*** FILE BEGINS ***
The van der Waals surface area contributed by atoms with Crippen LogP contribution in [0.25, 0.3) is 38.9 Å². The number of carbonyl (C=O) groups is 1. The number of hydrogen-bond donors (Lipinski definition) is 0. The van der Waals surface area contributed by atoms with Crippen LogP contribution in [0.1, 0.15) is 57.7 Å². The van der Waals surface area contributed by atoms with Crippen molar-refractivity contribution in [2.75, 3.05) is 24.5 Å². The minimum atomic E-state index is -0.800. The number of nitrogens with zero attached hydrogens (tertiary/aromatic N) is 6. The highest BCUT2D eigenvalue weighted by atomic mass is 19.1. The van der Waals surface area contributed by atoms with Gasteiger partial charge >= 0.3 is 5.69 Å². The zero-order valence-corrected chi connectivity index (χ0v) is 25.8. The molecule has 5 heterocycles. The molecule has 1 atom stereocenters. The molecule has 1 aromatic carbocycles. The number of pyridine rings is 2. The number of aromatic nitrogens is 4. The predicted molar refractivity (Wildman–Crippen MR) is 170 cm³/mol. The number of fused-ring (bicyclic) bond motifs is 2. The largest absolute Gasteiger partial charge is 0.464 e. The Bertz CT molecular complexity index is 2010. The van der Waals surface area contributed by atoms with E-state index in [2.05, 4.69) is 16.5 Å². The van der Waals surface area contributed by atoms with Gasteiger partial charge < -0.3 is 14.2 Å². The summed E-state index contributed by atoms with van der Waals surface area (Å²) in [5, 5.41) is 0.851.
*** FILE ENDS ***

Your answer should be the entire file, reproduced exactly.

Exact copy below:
The van der Waals surface area contributed by atoms with Crippen LogP contribution in [0.25, 0.3) is 38.9 Å². The number of carbonyl (C=O) groups is 1. The number of hydrogen-bond donors (Lipinski definition) is 0. The van der Waals surface area contributed by atoms with Crippen LogP contribution in [0.1, 0.15) is 57.7 Å². The van der Waals surface area contributed by atoms with Crippen molar-refractivity contribution in [2.75, 3.05) is 24.5 Å². The minimum atomic E-state index is -0.800. The number of nitrogens with zero attached hydrogens (tertiary/aromatic N) is 6. The highest BCUT2D eigenvalue weighted by atomic mass is 19.1. The van der Waals surface area contributed by atoms with Gasteiger partial charge >= 0.3 is 5.69 Å². The zero-order valence-corrected chi connectivity index (χ0v) is 25.8. The molecule has 5 heterocycles. The molecule has 1 atom stereocenters. The molecule has 1 aromatic carbocycles. The number of pyridine rings is 2. The number of aromatic nitrogens is 4. The predicted molar refractivity (Wildman–Crippen MR) is 170 cm³/mol. The number of fused-ring (bicyclic) bond motifs is 2. The largest absolute Gasteiger partial charge is 0.464 e. The Bertz CT molecular complexity index is 2010. The van der Waals surface area contributed by atoms with E-state index in [2.05, 4.69) is 16.5 Å². The van der Waals surface area contributed by atoms with Gasteiger partial charge < -0.3 is 14.2 Å². The summed E-state index contributed by atoms with van der Waals surface area (Å²) in [5, 5.41) is 0.851.